Training for your pup should commence at the puppy stage or immediately you take the dog home; this ensures that you can safely let them off the leash. The dog loves attention and enjoys playing games with its human family. Pet parents should also provide their Labs with safe chewing toys as the pup is happiest when it has something to gnaw on.


Being a highly trainable dog, the Labrador Retriever can easily adapt to people and situations. Its eager to please disposition gives the dog a balanced and pleasant temperament. The Lab’s kind facial expression is a testament to its amiable nature. People who have Labs would attest that they are tolerant, easy-going and ready to mingle. However, it sometimes displays poor temperament like nervousness and aggression, but not too often.

Shedding Level

Don’t be deceived by the short hair of the Lab, the dog does shed, albeit averagely. Heavy shedding occurs two times yearly – three weeks during the fall as its summer coat transforms into a winter coat and three weeks during the spring as its thick winter coat makes the transition into a cooler summer coat. Shedding is also observed all year round but not as much as fall and spring.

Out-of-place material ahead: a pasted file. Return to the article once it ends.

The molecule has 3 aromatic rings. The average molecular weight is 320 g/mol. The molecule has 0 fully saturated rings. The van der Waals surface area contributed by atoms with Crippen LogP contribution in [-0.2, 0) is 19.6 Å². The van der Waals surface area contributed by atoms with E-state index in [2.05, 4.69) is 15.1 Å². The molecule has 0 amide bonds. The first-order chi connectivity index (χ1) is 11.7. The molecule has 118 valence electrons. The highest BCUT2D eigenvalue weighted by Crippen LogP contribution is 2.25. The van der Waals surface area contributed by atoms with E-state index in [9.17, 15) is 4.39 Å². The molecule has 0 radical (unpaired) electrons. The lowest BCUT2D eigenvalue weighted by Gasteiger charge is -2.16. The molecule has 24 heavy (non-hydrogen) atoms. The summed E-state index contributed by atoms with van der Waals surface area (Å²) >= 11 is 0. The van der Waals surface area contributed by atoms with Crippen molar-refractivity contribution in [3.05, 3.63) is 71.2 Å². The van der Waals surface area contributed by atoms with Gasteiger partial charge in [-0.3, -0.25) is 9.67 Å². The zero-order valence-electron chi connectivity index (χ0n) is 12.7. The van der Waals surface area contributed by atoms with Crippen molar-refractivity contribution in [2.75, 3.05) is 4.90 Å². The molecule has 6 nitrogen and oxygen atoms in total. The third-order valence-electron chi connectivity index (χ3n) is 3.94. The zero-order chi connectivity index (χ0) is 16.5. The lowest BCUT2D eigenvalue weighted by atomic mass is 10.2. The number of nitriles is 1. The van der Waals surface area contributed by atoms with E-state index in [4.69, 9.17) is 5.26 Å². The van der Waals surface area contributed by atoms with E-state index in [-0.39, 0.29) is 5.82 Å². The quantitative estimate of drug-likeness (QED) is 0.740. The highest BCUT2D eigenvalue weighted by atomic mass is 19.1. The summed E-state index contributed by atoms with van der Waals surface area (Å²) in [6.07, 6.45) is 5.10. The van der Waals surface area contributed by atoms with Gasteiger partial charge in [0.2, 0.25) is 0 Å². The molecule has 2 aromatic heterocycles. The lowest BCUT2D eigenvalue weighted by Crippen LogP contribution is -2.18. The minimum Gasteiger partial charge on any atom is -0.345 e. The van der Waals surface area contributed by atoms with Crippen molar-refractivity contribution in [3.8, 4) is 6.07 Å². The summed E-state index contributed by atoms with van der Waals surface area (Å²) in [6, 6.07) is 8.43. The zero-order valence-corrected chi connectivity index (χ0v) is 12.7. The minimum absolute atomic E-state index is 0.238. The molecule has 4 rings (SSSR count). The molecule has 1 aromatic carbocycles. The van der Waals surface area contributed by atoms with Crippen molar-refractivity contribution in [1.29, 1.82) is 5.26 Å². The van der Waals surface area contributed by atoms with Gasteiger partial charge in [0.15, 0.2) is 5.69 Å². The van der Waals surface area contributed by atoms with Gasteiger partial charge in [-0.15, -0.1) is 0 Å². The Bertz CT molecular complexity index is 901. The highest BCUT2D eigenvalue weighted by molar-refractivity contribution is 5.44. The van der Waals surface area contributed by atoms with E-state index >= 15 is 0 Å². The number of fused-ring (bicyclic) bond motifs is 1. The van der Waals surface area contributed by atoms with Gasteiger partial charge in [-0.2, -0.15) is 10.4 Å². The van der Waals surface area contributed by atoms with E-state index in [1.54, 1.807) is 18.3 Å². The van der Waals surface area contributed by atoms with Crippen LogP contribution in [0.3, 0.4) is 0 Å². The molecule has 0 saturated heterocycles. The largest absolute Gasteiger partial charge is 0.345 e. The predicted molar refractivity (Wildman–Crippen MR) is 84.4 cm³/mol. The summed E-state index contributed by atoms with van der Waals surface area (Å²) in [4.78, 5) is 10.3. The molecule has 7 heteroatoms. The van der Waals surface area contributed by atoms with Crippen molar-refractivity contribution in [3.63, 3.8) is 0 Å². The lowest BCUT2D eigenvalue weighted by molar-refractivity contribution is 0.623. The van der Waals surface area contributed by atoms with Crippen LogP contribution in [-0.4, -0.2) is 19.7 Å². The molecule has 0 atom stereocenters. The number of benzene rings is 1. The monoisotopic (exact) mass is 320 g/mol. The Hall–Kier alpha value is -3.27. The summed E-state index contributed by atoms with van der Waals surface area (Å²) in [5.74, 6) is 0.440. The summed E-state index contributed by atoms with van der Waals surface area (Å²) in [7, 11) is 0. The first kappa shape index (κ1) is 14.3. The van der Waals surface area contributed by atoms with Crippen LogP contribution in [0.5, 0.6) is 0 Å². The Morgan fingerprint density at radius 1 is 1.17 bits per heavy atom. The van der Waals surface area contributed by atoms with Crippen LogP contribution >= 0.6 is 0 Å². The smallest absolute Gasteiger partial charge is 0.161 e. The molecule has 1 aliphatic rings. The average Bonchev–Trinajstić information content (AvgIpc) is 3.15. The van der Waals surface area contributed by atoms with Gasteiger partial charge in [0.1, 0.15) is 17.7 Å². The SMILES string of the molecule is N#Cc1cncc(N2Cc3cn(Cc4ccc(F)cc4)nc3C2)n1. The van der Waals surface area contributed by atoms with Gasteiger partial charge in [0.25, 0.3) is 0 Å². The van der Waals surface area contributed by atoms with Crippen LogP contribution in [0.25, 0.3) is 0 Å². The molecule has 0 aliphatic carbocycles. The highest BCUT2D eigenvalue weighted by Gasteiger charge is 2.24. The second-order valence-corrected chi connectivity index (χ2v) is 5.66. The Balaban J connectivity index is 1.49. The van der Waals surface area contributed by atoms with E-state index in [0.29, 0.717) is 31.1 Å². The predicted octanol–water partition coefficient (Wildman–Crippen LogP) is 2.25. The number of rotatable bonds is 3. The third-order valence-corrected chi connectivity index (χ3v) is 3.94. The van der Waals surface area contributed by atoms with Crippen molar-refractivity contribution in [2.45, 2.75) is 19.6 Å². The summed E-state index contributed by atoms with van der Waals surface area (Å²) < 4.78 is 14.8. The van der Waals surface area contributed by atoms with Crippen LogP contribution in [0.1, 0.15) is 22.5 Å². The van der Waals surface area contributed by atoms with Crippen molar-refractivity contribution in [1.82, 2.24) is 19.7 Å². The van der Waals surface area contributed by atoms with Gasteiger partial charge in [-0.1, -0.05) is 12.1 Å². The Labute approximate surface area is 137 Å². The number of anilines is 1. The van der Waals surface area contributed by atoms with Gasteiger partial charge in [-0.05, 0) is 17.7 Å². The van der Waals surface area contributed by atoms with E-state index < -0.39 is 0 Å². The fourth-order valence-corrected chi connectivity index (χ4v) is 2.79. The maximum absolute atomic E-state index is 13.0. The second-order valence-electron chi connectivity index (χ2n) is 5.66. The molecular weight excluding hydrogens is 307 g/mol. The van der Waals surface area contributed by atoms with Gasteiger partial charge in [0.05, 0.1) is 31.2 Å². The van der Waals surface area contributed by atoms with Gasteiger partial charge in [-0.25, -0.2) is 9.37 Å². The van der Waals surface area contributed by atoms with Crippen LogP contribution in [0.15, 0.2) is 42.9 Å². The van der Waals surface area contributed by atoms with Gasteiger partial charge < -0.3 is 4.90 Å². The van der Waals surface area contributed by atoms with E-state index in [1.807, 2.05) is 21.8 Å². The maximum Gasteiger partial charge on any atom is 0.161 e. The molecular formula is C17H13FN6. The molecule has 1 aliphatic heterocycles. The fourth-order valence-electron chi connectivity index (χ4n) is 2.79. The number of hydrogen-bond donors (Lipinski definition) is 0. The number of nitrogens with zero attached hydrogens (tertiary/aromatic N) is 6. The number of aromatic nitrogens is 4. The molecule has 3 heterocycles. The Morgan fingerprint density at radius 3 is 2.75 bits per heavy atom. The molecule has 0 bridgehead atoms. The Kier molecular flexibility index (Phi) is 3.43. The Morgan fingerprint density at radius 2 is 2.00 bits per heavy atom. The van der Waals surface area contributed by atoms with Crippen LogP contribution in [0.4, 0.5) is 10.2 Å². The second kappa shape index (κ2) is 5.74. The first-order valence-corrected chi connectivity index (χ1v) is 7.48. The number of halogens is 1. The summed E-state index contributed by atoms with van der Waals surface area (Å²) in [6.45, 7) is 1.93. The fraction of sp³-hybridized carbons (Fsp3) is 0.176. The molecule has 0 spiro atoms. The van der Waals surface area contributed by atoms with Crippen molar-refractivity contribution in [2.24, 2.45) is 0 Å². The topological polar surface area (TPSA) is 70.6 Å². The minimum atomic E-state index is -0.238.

During the dog’s heavy shedding periods, daily brushing becomes compulsory to remove dead hair and prevent matting. A good quality vacuum cleaner can also do the trick. Baths can come once in two months except when the dog rolls in the mud or smelly stuff. Tatar build-ups can be removed through daily brushing of the teeth, but when it is not possible, two or three times a week will do; this keeps dental disease and bad breath at bay.

Trimming for the nails should be done once or twice monthly and weekly checks should be conducted in the ears for signs of bad odor or redness; these are indications of infections. The outer ears can be wiped with cotton balls moistened with mild, pH-balanced ear cleaner when dirty.

Grooming should start from the puppy stage and pet parents should handle their dog’s paws as frequently as possible since dogs are known to be touchy about their paws. Try to make grooming a positive experience for your pooch filled with loads of treats, praises, and rewards. This lays a good foundation for future vet checkups at the adult stage.